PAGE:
10 OCTOBER 1987, Page 49

Home life

Unspeakable goings on

Alice Thomas Ellis

mounted MFHs waving their whips outside the Coach and Horses, but the party was jolly.

I wore my aggressively nylon snow- leopard coat as a rebuke to anyone around who might be in sympathy with blood sports, and the third son wore the jacket of my cerise satin trouser-suit because it is more supremely pink than anything you've ever seen. The definition of 'pink' led to some very startling colour clashes since Caroline and some others came in hunting 'pink' and everyone else was led astray by the word into powder or shocking pink. Anyway, Caroline says the upper classes don't say 'pink' any more because the hoi polloi have caught on. Now they say red coats, which makes them sound like But- lins cheer-leaders.

There was a poor stuffed fox in the middle of the room wearing the hunted expression customary to foxes and I won- dered if this look was genetic or acquired. People have been chasing his tribe for so long I suppose it could be either. Caro- line's book is fair and balanced but I finished it with the impression that certain sorts of English person would rather chase foxes than anything — than go to war or to church or make love or look after. the children or eat or drink or anything — that chasing foxes comes before Queen, Coun- try and the Family, and that a life not spent in the saddle is a life wasted.

I find it odd. I would rather do almost anything than get up early in the cold and spend all day risking my neck flying round the countryside on the back of some nag. I think it is yet another addiction, a means of setting the adrenalin coursing, and once hooked it is difficult to find a cure. One poor man in the book suddenly came to his senses after a lifetime of hunting and asked himself what on earth he was doing, pursuing foxes all the time. He voiced this feeling, and all the other hunters turned on him with the sort of bitter loathing most of us reserve for rapists or child abusers. He almost had to change his name.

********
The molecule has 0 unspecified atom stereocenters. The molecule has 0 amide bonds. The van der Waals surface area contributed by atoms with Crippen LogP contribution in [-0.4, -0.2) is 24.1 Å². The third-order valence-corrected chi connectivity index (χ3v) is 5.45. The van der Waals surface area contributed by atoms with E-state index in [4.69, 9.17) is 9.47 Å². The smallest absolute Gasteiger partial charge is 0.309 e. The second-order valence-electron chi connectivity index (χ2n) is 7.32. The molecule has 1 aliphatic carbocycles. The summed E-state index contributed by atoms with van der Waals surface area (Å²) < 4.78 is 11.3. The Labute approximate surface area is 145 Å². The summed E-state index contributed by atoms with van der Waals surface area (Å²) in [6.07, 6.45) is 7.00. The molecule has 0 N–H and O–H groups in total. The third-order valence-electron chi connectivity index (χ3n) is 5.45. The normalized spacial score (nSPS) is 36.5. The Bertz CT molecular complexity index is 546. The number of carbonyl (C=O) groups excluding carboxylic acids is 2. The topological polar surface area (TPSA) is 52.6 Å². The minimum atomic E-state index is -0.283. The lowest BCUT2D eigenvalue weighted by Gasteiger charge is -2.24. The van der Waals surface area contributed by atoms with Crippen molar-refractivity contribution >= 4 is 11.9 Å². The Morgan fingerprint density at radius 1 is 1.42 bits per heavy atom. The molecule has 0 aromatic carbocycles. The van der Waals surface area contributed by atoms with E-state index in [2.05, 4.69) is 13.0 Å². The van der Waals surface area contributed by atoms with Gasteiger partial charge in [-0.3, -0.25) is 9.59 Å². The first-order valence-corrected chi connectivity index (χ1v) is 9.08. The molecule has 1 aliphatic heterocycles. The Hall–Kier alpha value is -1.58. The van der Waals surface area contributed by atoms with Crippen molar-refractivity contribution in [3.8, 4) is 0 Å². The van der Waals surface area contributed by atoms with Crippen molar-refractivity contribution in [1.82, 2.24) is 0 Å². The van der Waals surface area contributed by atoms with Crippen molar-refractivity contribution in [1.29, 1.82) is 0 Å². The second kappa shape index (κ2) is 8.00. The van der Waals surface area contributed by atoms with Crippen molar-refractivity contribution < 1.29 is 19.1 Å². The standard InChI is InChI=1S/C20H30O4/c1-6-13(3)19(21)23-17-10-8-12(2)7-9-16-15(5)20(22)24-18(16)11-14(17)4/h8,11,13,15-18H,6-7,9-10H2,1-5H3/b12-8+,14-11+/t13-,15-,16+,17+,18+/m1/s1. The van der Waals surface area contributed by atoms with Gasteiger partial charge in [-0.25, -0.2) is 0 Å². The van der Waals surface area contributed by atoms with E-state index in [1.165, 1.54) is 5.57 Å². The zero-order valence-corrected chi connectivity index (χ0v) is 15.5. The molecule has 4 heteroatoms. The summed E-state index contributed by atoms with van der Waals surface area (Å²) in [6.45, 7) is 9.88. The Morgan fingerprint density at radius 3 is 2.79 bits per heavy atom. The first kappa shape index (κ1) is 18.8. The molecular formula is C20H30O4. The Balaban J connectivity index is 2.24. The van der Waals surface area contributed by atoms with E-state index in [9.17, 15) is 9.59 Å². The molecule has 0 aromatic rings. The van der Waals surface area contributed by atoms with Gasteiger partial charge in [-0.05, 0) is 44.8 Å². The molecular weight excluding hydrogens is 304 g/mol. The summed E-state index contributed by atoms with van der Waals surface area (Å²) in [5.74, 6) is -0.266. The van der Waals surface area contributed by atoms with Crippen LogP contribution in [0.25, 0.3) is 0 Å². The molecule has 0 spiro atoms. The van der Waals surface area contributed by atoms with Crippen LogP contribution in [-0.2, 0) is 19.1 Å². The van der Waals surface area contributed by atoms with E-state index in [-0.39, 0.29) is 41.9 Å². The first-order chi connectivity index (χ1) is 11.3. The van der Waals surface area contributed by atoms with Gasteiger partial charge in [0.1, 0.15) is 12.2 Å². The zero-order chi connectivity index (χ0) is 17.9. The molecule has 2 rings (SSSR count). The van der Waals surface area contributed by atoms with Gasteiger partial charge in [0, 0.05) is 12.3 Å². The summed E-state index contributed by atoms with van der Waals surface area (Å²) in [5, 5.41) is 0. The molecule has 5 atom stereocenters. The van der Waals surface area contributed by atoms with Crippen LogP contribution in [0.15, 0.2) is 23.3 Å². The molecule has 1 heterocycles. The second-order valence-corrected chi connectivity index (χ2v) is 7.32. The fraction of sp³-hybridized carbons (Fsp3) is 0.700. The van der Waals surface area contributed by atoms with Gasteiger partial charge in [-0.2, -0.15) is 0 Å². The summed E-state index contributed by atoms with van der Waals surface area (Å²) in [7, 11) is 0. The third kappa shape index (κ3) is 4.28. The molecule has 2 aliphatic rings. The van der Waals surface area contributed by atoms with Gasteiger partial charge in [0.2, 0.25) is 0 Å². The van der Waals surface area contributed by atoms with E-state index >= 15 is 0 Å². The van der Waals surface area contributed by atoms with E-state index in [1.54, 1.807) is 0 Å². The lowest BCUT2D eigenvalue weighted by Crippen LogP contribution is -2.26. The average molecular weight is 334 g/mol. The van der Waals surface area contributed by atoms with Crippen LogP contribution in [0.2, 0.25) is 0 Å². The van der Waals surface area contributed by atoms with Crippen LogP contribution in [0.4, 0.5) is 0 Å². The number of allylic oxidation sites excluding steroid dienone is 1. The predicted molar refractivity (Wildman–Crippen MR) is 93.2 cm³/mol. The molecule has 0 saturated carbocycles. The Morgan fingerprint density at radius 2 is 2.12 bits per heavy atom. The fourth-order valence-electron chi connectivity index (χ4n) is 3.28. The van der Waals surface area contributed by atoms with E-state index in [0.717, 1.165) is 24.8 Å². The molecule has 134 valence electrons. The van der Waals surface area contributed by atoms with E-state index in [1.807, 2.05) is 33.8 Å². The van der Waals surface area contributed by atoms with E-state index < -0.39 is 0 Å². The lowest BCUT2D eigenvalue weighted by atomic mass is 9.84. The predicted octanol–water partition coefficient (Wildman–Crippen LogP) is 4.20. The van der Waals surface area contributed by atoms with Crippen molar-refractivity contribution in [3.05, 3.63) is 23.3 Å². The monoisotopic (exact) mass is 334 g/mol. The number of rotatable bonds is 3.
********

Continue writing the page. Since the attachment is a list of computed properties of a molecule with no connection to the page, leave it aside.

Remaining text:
Caroline also reveals that foxes are sometimes specially bred, or caged until their moment comes — something the huntsmen have passionately denied. The Rt Hon. the Earl of Wilton, PC, GCH, DCL, etc., writing in 1868, says: 'In this country [he is being superior here about the Continent] foxes are preserved espe- cially for the sport they afford. Otherwise they are mere vermin, and care is taken even to keep up the breed for the purpose. It is this especially that marks the differ- ence between the English and all other people: it is not the mere brutal passion for killing, but the real love for a manly and exciting diversion — the islander's birth- right: giving health and strength, yet not altogether divested of that amount of peril in the pursuit, which in the true sportsman adds to its charm.'

I can't follow that. Can anyone follow that? Tally-ho.